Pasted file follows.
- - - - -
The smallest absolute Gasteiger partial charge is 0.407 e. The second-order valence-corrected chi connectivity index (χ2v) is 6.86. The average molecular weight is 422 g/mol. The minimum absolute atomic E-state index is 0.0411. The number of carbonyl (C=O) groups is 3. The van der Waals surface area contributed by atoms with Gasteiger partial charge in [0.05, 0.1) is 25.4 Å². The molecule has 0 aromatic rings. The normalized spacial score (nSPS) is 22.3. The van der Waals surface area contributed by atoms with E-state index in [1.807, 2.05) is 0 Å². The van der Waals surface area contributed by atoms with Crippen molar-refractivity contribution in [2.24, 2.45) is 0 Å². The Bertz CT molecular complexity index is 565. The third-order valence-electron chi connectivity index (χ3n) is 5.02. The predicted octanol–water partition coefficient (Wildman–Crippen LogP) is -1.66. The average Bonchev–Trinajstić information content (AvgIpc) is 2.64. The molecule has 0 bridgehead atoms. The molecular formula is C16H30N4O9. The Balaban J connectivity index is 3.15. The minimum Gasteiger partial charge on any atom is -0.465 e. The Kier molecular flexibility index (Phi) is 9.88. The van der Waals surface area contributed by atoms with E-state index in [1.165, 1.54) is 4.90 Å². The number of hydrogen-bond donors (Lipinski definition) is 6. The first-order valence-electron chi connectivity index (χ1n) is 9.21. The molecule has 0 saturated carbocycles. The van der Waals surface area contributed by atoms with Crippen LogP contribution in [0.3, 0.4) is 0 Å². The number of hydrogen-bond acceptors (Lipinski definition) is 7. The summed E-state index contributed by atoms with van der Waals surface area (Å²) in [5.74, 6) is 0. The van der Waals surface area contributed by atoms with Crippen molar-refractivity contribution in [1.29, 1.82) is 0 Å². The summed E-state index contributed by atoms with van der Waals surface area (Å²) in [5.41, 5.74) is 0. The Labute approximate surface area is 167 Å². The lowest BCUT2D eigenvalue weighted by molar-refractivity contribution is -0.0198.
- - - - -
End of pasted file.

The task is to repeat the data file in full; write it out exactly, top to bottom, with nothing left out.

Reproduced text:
The smallest absolute Gasteiger partial charge is 0.407 e. The second-order valence-corrected chi connectivity index (χ2v) is 6.86. The average molecular weight is 422 g/mol. The minimum absolute atomic E-state index is 0.0411. The number of carbonyl (C=O) groups is 3. The van der Waals surface area contributed by atoms with Gasteiger partial charge in [0.05, 0.1) is 25.4 Å². The molecule has 0 aromatic rings. The normalized spacial score (nSPS) is 22.3. The van der Waals surface area contributed by atoms with E-state index in [1.807, 2.05) is 0 Å². The van der Waals surface area contributed by atoms with Crippen molar-refractivity contribution in [2.24, 2.45) is 0 Å². The Bertz CT molecular complexity index is 565. The third-order valence-electron chi connectivity index (χ3n) is 5.02. The predicted octanol–water partition coefficient (Wildman–Crippen LogP) is -1.66. The average Bonchev–Trinajstić information content (AvgIpc) is 2.64. The molecule has 0 bridgehead atoms. The molecular formula is C16H30N4O9. The Balaban J connectivity index is 3.15. The minimum Gasteiger partial charge on any atom is -0.465 e. The Kier molecular flexibility index (Phi) is 9.88. The van der Waals surface area contributed by atoms with E-state index in [1.165, 1.54) is 4.90 Å². The number of hydrogen-bond donors (Lipinski definition) is 6. The first-order valence-electron chi connectivity index (χ1n) is 9.21. The molecule has 0 saturated carbocycles. The van der Waals surface area contributed by atoms with Crippen LogP contribution in [0.3, 0.4) is 0 Å². The number of hydrogen-bond acceptors (Lipinski definition) is 7. The summed E-state index contributed by atoms with van der Waals surface area (Å²) in [5.74, 6) is 0. The van der Waals surface area contributed by atoms with Crippen molar-refractivity contribution in [1.29, 1.82) is 0 Å². The summed E-state index contributed by atoms with van der Waals surface area (Å²) in [5.41, 5.74) is 0. The Labute approximate surface area is 167 Å². The lowest BCUT2D eigenvalue weighted by molar-refractivity contribution is -0.0198.